Nancy ChanoverAssociate Professor NMSUAstronomy
Dr. Chanover’s research involves the study of planetary atmospheres using visible and infrared imaging and spectroscopic techniques. She has worked on projects involving the upper atmospheric chemistry of Venus; measuring wind speeds on Venus, Jupiter, and Saturn; and studying the atmospheric vertical structure of Jupiter, Saturn, and Titan using radiative transfer modeling. Many of her ground-based observing efforts have been in support of and complementary to NASA spacecraft missions such as Galileo and Cassini. Dr. Chanover is also involved in the development of new instrumentation for planetary science, primarily acousto-optic tunable filter cameras for high spectral resolution imaging polarimetry and/or spatially resolved spectroscopy. Dr. Chanover is the PI of NASA’s Planetary Data System Atmospheres Discipline Node, which is located in the NMSU Astronomy Department. The PDS archives all data from planetary spacecraft missions.
There are currently three graduate students working with Dr. Chanover. Kyle Uckert is studying the use of an instrumentation suite for the detection of biosignatures on solar system surfaces. Kyle successfully defended his Ph.D. in August 2016 and will graduate in December 2016.
Fourth-year student Xander Thelen is studying the chemical evolution of Titan’s atmosphere using ALMA observations. Xander is supported by a NASA Harriet G. Jenkins Predoctoral Fellowship.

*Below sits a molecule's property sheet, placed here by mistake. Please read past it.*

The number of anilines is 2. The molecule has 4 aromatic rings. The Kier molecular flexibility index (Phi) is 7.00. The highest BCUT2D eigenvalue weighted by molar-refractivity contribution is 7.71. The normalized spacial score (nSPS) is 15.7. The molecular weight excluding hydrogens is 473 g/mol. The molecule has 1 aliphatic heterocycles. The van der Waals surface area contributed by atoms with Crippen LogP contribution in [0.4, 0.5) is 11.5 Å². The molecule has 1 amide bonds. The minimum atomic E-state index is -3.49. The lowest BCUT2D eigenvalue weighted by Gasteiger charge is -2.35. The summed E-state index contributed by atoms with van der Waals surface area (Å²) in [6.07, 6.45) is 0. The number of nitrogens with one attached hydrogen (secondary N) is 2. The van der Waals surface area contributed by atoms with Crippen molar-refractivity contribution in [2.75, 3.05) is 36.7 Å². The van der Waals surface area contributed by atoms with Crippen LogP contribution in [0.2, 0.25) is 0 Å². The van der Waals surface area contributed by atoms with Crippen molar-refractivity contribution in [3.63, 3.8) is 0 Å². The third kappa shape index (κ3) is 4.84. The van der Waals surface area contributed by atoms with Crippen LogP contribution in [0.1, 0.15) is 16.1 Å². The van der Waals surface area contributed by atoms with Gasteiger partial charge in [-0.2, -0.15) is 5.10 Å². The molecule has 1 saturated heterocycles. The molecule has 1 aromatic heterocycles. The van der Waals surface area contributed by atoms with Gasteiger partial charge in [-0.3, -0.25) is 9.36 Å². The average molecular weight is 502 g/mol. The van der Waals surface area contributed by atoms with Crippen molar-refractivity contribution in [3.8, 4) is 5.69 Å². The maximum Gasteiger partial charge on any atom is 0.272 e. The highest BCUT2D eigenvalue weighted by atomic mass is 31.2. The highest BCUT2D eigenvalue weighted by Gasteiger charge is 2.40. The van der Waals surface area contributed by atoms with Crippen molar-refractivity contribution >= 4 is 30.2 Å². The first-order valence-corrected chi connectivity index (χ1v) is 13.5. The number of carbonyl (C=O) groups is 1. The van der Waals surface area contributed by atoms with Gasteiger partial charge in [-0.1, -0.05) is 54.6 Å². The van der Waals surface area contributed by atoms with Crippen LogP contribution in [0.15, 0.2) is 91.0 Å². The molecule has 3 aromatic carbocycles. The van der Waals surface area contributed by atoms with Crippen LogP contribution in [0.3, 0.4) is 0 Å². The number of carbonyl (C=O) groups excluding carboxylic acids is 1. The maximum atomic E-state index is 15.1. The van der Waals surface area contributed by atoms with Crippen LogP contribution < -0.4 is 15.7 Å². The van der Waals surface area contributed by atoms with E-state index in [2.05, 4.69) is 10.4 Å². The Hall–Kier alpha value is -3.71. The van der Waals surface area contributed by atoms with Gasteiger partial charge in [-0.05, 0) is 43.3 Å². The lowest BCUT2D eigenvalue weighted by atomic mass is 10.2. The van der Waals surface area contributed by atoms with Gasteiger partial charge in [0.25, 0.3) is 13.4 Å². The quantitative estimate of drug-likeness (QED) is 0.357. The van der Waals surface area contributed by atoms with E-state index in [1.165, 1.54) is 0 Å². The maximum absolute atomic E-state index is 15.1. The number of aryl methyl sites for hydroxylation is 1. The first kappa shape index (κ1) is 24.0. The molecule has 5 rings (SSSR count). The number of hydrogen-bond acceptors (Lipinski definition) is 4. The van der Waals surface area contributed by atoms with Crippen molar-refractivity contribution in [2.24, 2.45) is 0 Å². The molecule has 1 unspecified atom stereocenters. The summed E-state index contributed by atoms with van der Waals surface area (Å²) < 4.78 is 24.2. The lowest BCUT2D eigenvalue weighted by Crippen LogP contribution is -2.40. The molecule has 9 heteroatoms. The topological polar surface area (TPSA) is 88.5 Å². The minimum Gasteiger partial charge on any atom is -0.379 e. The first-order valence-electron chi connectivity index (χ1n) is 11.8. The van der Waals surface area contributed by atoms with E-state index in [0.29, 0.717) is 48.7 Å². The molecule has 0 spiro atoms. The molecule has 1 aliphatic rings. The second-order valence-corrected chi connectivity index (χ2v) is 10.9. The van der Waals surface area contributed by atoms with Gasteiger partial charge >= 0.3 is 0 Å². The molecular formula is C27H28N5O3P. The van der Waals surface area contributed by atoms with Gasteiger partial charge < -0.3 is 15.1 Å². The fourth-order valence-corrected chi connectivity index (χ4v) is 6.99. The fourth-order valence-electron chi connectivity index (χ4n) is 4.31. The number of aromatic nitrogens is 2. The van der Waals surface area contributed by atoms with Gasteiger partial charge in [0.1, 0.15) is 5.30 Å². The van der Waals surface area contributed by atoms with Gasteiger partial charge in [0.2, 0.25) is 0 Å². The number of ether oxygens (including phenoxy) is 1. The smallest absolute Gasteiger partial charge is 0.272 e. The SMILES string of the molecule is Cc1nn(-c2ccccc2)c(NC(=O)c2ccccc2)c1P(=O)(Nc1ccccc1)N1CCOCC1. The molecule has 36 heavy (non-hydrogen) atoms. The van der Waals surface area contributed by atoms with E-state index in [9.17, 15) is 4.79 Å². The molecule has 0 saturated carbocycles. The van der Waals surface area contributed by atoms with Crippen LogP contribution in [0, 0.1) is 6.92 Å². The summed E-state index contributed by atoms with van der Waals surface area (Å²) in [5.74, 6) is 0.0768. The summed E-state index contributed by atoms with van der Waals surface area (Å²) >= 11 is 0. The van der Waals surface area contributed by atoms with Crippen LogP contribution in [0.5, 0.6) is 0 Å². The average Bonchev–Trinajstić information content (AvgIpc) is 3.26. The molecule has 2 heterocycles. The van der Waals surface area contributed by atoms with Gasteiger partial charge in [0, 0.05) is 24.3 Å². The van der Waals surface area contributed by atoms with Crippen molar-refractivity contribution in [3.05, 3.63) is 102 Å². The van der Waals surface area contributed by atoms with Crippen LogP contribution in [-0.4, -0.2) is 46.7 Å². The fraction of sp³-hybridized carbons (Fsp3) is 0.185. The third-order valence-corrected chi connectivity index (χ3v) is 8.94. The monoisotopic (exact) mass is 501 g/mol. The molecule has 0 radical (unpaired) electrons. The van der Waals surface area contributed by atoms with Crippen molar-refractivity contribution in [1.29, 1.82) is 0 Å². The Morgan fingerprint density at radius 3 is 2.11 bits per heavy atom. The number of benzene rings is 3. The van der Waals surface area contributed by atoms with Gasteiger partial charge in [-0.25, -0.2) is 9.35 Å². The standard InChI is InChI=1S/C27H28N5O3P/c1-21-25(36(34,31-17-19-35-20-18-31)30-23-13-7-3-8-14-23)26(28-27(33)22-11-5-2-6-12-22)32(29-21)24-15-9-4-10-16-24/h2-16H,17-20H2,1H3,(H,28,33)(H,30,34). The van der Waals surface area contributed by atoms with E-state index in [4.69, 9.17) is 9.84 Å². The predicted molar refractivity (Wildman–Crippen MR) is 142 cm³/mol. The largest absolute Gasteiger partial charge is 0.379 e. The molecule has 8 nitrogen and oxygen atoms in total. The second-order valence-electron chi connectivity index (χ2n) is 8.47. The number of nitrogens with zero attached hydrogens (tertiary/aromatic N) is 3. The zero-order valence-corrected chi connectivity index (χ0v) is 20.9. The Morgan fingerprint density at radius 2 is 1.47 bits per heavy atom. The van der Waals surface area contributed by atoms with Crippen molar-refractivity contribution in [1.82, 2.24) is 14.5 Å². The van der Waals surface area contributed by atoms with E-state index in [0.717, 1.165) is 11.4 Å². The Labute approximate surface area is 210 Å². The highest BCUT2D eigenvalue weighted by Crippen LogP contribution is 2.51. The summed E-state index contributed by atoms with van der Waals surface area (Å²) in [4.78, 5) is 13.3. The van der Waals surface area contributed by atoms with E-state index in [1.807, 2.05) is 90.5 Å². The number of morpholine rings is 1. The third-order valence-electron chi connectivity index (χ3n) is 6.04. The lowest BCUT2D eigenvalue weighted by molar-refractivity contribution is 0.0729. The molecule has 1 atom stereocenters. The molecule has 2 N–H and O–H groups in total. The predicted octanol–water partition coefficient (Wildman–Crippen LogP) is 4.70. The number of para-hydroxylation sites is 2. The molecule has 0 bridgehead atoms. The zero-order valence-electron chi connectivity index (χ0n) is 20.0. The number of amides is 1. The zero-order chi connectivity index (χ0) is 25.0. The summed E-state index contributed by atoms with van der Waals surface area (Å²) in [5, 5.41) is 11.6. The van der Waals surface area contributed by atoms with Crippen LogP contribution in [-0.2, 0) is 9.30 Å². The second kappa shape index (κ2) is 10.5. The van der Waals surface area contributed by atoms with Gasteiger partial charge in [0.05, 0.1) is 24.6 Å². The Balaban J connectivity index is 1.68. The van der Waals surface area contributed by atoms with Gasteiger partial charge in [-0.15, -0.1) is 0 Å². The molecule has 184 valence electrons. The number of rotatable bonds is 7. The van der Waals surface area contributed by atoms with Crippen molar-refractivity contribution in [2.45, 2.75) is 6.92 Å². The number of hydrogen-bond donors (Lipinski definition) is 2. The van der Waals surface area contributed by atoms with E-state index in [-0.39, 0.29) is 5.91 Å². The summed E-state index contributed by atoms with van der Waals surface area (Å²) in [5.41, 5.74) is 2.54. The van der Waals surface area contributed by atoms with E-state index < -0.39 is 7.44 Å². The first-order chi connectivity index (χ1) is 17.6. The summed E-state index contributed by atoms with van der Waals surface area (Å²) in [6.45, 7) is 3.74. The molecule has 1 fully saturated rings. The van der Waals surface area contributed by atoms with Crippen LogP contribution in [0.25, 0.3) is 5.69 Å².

Second-year student Emma Dahl is working on the acquisition and analysis of ground-based hyperspectral images of Jupiter in support of the Juno mission.
Previous Ph.D. Students
- Candace Gray (2015), The Effects of Solar Flares, Coronal Mass Ejections, and Co-Rotating Interaction Regions on the Venusian 5577 A Oxygen Green Line
- Adam McKay (2013), The Volatile Composition of Comets as Inferred from Gas Production
- Chas Miller (2013), Methods for Constraining Surface Properties and Volatile Migration on Phoebe Triton, Pluto, and the Moon
- Michael Sussman (2011), Modeling Seasonal Change on Uranus with the EPIC GCM
- Paul Strycker (2011), Studies of Jovian Atmospheric Structure and Coloring Agents Using Hyperspectral Imaging
- Randall Carlson (2011), Spatial and Seasonal Variations in Saturn’s Haze and Vertical Phosphine Distribution at 3 Microns from 2005 to 2010
- James Norwood (2010), The Vertical Structure of the Uranian Atmosphere Near Equinox as Modeled with Near-Infrared Spectroscopic Observations
- Carrie Anderson (2006), Aerosol Vertical Structure in Earth-Analog Atmospheres: Titan’s Haze and Martian Dust
- Takafumi Temma (2005), Vertical Structure Modeling of Saturn with High Spectral Resolution Imaging
Dr. Chanover currently teaches the online version of the undergraduate course entitled Introduction to Astronomy (ASTR 110G). She has previously taught other introductory and upper level undergraduate astronomy courses at NMSU, as well as a graduate course on Solar System Astrophysics and directed independent studies related to planetary atmospheres.